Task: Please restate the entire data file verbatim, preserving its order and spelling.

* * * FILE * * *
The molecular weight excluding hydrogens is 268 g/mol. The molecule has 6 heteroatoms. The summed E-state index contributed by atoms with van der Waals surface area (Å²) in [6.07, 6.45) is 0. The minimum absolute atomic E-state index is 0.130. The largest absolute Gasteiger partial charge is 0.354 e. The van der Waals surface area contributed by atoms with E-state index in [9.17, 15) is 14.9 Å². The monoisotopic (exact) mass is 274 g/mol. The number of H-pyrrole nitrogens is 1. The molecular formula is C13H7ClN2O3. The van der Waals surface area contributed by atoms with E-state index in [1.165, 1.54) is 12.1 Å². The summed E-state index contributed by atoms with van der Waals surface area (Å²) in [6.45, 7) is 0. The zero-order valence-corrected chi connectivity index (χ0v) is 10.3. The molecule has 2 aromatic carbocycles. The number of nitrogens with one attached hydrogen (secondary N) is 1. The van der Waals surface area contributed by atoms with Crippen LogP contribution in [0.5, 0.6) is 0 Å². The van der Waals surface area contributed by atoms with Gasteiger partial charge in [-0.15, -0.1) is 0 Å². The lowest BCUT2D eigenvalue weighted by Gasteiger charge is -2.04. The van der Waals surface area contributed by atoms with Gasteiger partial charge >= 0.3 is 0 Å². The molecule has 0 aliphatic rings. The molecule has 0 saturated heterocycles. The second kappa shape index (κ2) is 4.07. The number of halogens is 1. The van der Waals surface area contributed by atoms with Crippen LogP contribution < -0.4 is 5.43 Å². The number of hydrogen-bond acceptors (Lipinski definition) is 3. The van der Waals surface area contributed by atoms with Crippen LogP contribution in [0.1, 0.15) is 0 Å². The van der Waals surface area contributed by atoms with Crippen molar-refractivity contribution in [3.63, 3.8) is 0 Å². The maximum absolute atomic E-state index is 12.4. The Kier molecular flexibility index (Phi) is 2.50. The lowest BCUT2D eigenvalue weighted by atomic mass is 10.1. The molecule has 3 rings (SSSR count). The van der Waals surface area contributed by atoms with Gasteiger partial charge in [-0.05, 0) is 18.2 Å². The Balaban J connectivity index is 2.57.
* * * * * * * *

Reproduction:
The molecular weight excluding hydrogens is 268 g/mol. The molecule has 6 heteroatoms. The summed E-state index contributed by atoms with van der Waals surface area (Å²) in [6.07, 6.45) is 0. The minimum absolute atomic E-state index is 0.130. The largest absolute Gasteiger partial charge is 0.354 e. The van der Waals surface area contributed by atoms with E-state index in [9.17, 15) is 14.9 Å². The monoisotopic (exact) mass is 274 g/mol. The number of H-pyrrole nitrogens is 1. The molecular formula is C13H7ClN2O3. The van der Waals surface area contributed by atoms with E-state index in [1.165, 1.54) is 12.1 Å². The summed E-state index contributed by atoms with van der Waals surface area (Å²) in [6.45, 7) is 0. The zero-order valence-corrected chi connectivity index (χ0v) is 10.3. The molecule has 2 aromatic carbocycles. The number of nitrogens with one attached hydrogen (secondary N) is 1. The van der Waals surface area contributed by atoms with Crippen LogP contribution in [0.5, 0.6) is 0 Å². The van der Waals surface area contributed by atoms with Gasteiger partial charge in [-0.15, -0.1) is 0 Å². The lowest BCUT2D eigenvalue weighted by Gasteiger charge is -2.04. The van der Waals surface area contributed by atoms with Gasteiger partial charge >= 0.3 is 0 Å². The molecule has 0 aliphatic rings. The molecule has 0 saturated heterocycles. The second kappa shape index (κ2) is 4.07. The number of halogens is 1. The van der Waals surface area contributed by atoms with Crippen LogP contribution < -0.4 is 5.43 Å². The number of hydrogen-bond acceptors (Lipinski definition) is 3. The van der Waals surface area contributed by atoms with Crippen LogP contribution in [0.1, 0.15) is 0 Å². The van der Waals surface area contributed by atoms with Crippen molar-refractivity contribution in [3.63, 3.8) is 0 Å². The maximum absolute atomic E-state index is 12.4. The Kier molecular flexibility index (Phi) is 2.50. The lowest BCUT2D eigenvalue weighted by atomic mass is 10.1. The molecule has 3 rings (SSSR count). The van der Waals surface area contributed by atoms with Gasteiger partial charge in [-0.05, 0) is 18.2 Å². The Balaban J connectivity index is 2.57.